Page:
Robotic approaches to the posterior spine

Karthikeyan Ponnusamy, Samuel Chewning, Catherine Mohr
Spine 2009 September 1, 34 (19): 2104-9

STUDY DESIGN: This anatomic study described robotic approaches to the posterior thoracolumbar spine in a porcine model. Ergonomics, control, and approach and technical difficulties were noted.

OBJECTIVE: The objective of this study was to develop a robotic approach to the posterior thoracolumbar spine maximizing surgeon ergonomics and control.

SUMMARY OF BACKGROUND DATA: Surgery is both physically and mentally demanding, and strains from ergonomics and the aging process may negatively impact surgical skills. In spine surgery, control and precision are extremely important due to the close proximity to the spinal cord. The da Vinci robotic surgery system has offered better ergonomics and control in urology, gynecology, and cardiac surgery, and is rapidly gaining adoption. To date, there have been no published reports of da Vinci robotic spine surgery, motivating us to assess its potential in posterior spine surgery.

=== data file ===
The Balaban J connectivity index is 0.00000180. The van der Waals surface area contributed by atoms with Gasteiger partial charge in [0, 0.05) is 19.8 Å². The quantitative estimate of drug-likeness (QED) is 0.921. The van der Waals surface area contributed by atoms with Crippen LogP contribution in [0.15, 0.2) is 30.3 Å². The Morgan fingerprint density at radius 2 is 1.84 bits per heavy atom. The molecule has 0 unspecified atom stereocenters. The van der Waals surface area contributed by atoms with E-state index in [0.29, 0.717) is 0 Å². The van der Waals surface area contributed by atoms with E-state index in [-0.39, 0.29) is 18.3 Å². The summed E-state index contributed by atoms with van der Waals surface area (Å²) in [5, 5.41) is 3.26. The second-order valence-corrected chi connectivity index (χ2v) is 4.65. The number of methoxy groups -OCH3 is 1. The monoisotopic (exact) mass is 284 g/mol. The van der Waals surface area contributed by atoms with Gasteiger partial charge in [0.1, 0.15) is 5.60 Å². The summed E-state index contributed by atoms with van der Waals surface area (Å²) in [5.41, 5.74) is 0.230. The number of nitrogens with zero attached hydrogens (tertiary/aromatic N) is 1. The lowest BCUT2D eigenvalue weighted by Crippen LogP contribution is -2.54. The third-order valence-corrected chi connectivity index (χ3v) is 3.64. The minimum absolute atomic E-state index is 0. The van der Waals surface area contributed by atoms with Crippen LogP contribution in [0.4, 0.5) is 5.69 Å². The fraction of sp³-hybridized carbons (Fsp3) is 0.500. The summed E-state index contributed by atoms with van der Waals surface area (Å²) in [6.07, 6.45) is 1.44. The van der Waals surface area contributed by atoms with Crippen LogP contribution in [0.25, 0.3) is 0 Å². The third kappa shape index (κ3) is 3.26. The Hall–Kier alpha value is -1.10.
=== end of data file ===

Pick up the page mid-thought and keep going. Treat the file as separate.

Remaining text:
METHODS: Posterior spine da Vinci approaches were tested on a pig without spinal pathology with an open subperiosteal dissection. A laser instrument and prototype robotic burr and rongeur instruments were tested on laminotomy, laminectomy, disc incision, and dural suturing procedures.

RESULTS: Open dissection of the posterior spine provided sufficient access to successfully perform laminotomy, laminectomy, disc incision, and dural suturing procedures. Prototype burr and rongeur instruments were effective with good control. The laser instrument coagulated the epidural venous plexus and incised the anulus. Robot ergonomics allowed the surgeon to perform procedures for a full day with significantly less fatigue and reduced hand tremor.

CONCLUSION: The da Vinci could perform the major noninstrumented procedures of the posterior spine with improved ergonomics and control. Surgeon fatigue and tremor were reduced. With some modification of prototype and commercial instruments a posterior spine surgery instrument kit can be developed. Future clinical studies can better assess patient and surgeon benefits of using the da Vinci robot for posterior spine surgeries.

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